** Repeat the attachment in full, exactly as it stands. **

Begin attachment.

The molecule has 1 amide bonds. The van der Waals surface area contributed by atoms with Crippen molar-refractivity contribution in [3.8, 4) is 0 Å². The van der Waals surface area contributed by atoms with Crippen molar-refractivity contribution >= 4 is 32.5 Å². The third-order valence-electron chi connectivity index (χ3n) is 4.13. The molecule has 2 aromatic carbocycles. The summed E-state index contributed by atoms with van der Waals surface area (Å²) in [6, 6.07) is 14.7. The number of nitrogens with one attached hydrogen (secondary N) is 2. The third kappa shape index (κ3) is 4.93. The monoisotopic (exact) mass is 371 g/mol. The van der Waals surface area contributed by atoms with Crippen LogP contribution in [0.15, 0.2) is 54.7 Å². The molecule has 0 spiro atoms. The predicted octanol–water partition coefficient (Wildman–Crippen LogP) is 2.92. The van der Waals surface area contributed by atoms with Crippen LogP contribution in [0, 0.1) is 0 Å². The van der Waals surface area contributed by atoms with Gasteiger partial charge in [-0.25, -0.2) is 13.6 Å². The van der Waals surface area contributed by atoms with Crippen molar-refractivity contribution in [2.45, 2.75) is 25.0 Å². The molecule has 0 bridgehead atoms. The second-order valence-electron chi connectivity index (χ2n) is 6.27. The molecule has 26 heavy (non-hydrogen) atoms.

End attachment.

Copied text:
The molecule has 1 amide bonds. The van der Waals surface area contributed by atoms with Crippen molar-refractivity contribution in [3.8, 4) is 0 Å². The van der Waals surface area contributed by atoms with Crippen molar-refractivity contribution >= 4 is 32.5 Å². The third-order valence-electron chi connectivity index (χ3n) is 4.13. The molecule has 2 aromatic carbocycles. The summed E-state index contributed by atoms with van der Waals surface area (Å²) in [6, 6.07) is 14.7. The number of nitrogens with one attached hydrogen (secondary N) is 2. The third kappa shape index (κ3) is 4.93. The monoisotopic (exact) mass is 371 g/mol. The van der Waals surface area contributed by atoms with Crippen LogP contribution in [0.15, 0.2) is 54.7 Å². The molecule has 0 spiro atoms. The predicted octanol–water partition coefficient (Wildman–Crippen LogP) is 2.92. The van der Waals surface area contributed by atoms with Crippen LogP contribution in [0, 0.1) is 0 Å². The van der Waals surface area contributed by atoms with Gasteiger partial charge in [-0.25, -0.2) is 13.6 Å². The van der Waals surface area contributed by atoms with Crippen molar-refractivity contribution in [2.45, 2.75) is 25.0 Å². The molecule has 0 bridgehead atoms. The second-order valence-electron chi connectivity index (χ2n) is 6.27. The molecule has 26 heavy (non-hydrogen) atoms.